10 March 2013

LIFE: Genova - Rain or Shine

CHIAVARI, Italy – Went to Genova yesterday even though it was raining, real rain, not that sissy drizzle stuff, and I found a lot of people who also thought that shopping in the rain was a good idea. You don’t get terribly wet because you are under the cover of the porticos of Via XX Settembre almost 99 percent of the time, Via XX being Genoa's main shopping street.  But at the street corners everyone pops their umbrellas open to dash across the uncovered intersection, and it sounds like you are in a pop corn machine.

 Portico Under the Church of Santo Stefano
There's a rough and tumble quality about Genova that I like and the rain gives it a 1950's neorealist Italian film feeling.  It's gritty and grainy but also elegant and incredibly beautiful – it’s beauty and the beast all rolled up in one, and it’s probably the most authentic city in Italy even if it has gentrified a little since I lived here last.

One good thing is that they cleaned up the porticos that run along the older section of the Via XX Settembre. The newer section doesn’t have porticoes, although I use the term ‘newer’ loosely as the present XX Settembre was built following the same route as the old Roman road, the Via Giulia. The street is divided into two parts by the Ponte Monumentale, which is actually an elevated street with two landmark buildings, the Lady of our Consolation Church and the flowers, food, fruit and vegetable market, the Mercato Orientale.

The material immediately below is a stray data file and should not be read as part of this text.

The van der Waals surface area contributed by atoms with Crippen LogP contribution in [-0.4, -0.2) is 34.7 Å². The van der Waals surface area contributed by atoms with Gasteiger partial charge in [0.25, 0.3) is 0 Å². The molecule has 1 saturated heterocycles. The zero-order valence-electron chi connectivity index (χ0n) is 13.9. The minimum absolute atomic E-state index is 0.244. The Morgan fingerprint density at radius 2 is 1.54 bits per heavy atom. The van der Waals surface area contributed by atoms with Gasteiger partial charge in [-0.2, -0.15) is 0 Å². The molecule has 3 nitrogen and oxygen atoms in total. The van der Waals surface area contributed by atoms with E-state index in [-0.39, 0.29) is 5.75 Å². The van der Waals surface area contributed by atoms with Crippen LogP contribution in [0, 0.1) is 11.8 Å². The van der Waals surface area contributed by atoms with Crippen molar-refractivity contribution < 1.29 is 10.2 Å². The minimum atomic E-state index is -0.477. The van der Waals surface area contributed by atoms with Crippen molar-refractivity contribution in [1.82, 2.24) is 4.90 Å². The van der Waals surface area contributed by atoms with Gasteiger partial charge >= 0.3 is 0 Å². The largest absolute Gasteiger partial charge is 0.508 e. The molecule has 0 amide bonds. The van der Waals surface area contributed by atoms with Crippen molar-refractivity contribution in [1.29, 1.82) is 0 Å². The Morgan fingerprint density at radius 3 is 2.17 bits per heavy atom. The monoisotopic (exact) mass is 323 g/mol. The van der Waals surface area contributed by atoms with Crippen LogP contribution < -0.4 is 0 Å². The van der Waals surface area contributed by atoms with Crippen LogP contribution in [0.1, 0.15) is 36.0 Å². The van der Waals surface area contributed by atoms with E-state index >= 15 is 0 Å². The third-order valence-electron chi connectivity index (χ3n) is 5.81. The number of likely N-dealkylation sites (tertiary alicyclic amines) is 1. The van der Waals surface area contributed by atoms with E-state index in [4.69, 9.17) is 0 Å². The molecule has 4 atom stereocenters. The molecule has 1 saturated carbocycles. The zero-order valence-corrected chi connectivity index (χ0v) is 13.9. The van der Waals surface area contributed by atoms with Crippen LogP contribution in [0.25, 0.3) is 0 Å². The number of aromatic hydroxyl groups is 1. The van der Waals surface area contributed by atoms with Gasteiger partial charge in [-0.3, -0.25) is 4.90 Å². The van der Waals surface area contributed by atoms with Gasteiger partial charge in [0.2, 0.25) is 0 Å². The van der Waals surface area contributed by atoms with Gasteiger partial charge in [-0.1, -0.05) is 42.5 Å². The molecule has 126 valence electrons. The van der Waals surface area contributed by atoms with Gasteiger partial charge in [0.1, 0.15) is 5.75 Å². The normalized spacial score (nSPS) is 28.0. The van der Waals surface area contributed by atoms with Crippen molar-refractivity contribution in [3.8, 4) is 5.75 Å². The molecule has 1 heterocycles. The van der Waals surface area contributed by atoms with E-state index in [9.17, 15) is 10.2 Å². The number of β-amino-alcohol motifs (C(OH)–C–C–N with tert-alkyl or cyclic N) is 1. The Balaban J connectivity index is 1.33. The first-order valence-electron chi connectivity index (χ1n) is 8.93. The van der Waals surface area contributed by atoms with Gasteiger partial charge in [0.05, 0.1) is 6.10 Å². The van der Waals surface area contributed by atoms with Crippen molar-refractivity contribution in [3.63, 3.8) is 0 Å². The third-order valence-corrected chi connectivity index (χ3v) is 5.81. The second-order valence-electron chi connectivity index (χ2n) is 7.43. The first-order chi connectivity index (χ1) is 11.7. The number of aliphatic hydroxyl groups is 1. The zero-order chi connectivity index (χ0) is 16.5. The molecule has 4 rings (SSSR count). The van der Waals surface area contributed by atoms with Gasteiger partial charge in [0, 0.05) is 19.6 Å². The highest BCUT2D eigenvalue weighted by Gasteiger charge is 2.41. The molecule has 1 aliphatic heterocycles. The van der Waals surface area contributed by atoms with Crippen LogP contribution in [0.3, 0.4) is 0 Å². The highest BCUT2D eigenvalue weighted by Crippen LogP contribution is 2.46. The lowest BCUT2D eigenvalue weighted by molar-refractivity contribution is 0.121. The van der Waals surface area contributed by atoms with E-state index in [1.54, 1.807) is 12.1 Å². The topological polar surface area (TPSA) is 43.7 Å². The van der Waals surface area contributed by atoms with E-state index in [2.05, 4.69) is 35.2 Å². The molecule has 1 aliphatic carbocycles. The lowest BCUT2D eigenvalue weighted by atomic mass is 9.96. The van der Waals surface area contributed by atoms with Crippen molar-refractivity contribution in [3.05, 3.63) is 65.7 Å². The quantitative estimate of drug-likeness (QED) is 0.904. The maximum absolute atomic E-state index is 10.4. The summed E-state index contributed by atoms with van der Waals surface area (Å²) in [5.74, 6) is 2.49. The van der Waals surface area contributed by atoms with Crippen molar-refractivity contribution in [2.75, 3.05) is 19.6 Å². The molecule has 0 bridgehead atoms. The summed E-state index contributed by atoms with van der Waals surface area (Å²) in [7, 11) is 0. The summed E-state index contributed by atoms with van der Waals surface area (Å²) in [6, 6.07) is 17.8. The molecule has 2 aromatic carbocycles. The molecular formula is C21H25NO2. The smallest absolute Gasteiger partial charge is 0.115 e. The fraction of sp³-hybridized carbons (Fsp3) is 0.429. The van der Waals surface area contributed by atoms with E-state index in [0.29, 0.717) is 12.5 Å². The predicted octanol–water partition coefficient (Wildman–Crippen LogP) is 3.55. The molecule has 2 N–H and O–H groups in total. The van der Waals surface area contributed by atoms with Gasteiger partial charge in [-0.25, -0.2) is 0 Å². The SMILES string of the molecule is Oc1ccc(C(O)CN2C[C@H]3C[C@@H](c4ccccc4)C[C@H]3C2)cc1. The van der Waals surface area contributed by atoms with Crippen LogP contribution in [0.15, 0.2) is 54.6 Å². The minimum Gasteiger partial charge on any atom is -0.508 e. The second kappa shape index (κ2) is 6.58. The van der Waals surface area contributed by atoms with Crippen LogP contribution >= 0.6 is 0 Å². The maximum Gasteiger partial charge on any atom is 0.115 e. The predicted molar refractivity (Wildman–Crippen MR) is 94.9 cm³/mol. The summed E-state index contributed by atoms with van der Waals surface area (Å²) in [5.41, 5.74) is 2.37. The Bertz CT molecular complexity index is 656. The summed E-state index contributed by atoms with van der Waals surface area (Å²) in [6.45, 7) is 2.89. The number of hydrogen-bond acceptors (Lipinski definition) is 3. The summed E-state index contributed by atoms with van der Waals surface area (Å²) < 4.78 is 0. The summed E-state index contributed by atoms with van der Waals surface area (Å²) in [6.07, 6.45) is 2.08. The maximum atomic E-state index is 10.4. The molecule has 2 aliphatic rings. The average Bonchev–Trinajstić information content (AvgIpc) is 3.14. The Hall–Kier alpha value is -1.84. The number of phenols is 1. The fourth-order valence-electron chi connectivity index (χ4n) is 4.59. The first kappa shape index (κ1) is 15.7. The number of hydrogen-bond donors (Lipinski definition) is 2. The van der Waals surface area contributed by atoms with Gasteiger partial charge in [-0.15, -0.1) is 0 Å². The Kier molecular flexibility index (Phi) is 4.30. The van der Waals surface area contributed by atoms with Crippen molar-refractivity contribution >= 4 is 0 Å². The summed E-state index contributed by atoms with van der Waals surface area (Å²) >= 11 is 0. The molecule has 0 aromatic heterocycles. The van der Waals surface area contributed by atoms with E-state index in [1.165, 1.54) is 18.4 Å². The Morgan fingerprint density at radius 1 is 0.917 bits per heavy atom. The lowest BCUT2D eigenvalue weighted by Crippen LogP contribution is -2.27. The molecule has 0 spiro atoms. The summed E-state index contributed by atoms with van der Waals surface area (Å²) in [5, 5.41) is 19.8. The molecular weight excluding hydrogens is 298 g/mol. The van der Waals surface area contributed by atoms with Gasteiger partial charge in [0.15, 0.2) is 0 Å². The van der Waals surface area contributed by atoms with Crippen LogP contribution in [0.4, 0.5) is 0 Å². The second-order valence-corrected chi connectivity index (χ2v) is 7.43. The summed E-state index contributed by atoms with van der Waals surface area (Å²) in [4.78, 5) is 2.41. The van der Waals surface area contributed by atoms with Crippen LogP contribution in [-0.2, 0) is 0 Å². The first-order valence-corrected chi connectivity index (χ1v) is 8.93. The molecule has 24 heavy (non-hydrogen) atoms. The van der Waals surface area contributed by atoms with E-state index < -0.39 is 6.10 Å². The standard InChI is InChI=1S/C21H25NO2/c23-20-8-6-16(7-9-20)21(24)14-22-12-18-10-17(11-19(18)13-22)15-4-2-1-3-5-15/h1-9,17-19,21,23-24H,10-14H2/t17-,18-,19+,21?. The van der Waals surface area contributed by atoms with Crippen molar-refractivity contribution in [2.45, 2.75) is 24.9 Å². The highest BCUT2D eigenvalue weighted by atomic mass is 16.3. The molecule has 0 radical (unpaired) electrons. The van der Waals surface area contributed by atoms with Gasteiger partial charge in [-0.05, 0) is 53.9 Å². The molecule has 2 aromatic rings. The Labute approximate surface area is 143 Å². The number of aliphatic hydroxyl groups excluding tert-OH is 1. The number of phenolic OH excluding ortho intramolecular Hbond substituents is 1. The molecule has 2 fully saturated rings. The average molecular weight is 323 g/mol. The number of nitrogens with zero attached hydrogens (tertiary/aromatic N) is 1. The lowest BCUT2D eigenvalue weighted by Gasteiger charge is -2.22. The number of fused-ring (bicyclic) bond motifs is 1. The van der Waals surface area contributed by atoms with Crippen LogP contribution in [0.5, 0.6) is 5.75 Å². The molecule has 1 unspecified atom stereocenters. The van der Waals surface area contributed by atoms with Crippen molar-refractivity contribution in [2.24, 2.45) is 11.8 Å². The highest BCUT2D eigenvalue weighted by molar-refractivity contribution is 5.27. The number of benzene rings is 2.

Portico Under the Church of Santo Stefano
The church was built in 1684, about the same time as the market, which can be considered ‘new’ as the church on the other side of the Ponte Monumentale, the church of Santo Stefano, was built in the year 965. Of course the church of Santo Stefano isn’t actually on Via XX Settembre, it’s over it, or rather over one of my favorite porticos.

Because the city is vertical, having been cut into the mountains higgily piggily from the port upward, one of my favorite sections of the Via XX porticoes sits under the Church of Santo Stefano. I don’t know if the church and the portico were built at the same time, but if I’ve learned nothing else living here, I’ve learned that anything is possible. Most certainly the portico was around on October 31, 1451 when Christopher Columbus was baptized at the church.

 Portico Across the Street
On the other side of the street, the colorful mosaic floors under the porticoes are spectacular. Both porticoes may have been built at the same time, one using black and white stripe stone, which was reserved for churches and other important buildings, the other in the style of the day, but it seems unlikely. What I noted is that the black and white portico draws your eye upward, the other draws it downward. You have to wonder if there is some purpose behind the optical direction, or merely coincidence.

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